Frontiers of Astronomy, Astrophysics and Cosmology
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Frontiers of Astronomy, Astrophysics and Cosmology. 2015, 1(1), 16-23
DOI: 10.12691/faac-1-1-2
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Primordial Hot Evolving Black Holes and the Evolved Primordial Cold Black Hole Universe

U. V. S. Seshavatharam1, and S. Lakshminarayana2

1Honorary faculty, I-SERVE, Alakapuri, Hyderabad-35, AP, India

2Department of Nuclear Physics, Andhra University, Visakhapatnam-03, AP, India

Pub. Date: December 30, 2014

Cite this paper:
U. V. S. Seshavatharam and S. Lakshminarayana. Primordial Hot Evolving Black Holes and the Evolved Primordial Cold Black Hole Universe. Frontiers of Astronomy, Astrophysics and Cosmology. 2015; 1(1):16-23. doi: 10.12691/faac-1-1-2


In a quantum gravitational approach, from the beginning of cosmic evolution, the authors assumed the existence of hot primordial evolving black holes. During the evolution of primordial black holes, decreasing thermal energy density is supposed to be directly proportional to their decreasing mass-energy density. When mass of the assumed evolving black hole approaches sin-2w) times the Chandrasekhar’s mass limit, density of the evolving black hole seems to approach the order of nuclear mass density. If primordial universe is responsible for generating large number of primordial evolving black holes, then the whole universe can certainly be assumed to be a big primordial evolving black hole. By considering the current universe as an ‘evolved’ primordial black hole of isotropic temperature equal to the 2.725 K, in a quantum gravitational approach its current Hubble constant can be fitted very easily. In reality one may or may not be able to reach a black hole. By considering the whole “observable universe” as a huge primordial evolved black hole, many interesting solutions (including magnetic monopole problem) will come into visualization.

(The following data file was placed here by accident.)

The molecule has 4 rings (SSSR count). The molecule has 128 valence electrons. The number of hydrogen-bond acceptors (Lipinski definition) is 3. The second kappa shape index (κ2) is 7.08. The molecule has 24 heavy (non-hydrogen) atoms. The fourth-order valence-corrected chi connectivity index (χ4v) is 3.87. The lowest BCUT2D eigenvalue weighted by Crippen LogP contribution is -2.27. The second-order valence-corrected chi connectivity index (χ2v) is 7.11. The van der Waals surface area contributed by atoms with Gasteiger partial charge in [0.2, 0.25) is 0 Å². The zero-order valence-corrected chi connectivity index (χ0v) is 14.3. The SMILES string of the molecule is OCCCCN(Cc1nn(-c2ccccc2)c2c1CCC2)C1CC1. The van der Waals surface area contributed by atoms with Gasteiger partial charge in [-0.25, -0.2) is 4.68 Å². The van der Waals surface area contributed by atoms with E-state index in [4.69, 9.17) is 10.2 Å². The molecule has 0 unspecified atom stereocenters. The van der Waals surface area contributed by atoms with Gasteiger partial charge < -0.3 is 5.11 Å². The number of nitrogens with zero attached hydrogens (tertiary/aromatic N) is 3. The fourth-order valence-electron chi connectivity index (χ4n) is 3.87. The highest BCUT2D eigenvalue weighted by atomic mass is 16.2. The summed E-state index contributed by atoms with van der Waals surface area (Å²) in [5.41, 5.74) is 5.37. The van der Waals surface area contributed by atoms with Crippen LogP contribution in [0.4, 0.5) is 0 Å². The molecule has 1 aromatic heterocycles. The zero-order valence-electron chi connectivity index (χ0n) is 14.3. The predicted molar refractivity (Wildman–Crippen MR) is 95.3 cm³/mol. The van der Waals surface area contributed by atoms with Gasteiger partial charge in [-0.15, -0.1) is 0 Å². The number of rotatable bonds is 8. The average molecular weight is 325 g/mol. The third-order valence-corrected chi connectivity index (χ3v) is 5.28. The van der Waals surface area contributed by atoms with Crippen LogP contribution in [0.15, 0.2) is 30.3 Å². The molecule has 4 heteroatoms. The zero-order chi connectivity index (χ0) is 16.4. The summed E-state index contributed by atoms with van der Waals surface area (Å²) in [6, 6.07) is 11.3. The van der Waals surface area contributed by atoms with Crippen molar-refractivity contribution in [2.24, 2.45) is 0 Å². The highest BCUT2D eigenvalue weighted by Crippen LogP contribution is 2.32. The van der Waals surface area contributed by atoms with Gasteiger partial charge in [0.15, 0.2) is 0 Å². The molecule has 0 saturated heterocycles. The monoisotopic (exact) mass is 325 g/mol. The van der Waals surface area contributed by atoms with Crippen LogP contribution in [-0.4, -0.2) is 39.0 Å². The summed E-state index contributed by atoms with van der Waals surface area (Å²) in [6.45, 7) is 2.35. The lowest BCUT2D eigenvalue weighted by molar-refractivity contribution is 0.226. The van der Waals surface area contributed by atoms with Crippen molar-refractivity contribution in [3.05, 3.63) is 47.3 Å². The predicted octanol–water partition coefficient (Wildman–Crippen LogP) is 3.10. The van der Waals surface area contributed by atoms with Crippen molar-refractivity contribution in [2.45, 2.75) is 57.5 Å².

quantum gravity primordial evolving black holes thermal energy density mass-energy density primordial evolving black hole universe quantum gravitational repulsive force cosmic red shift

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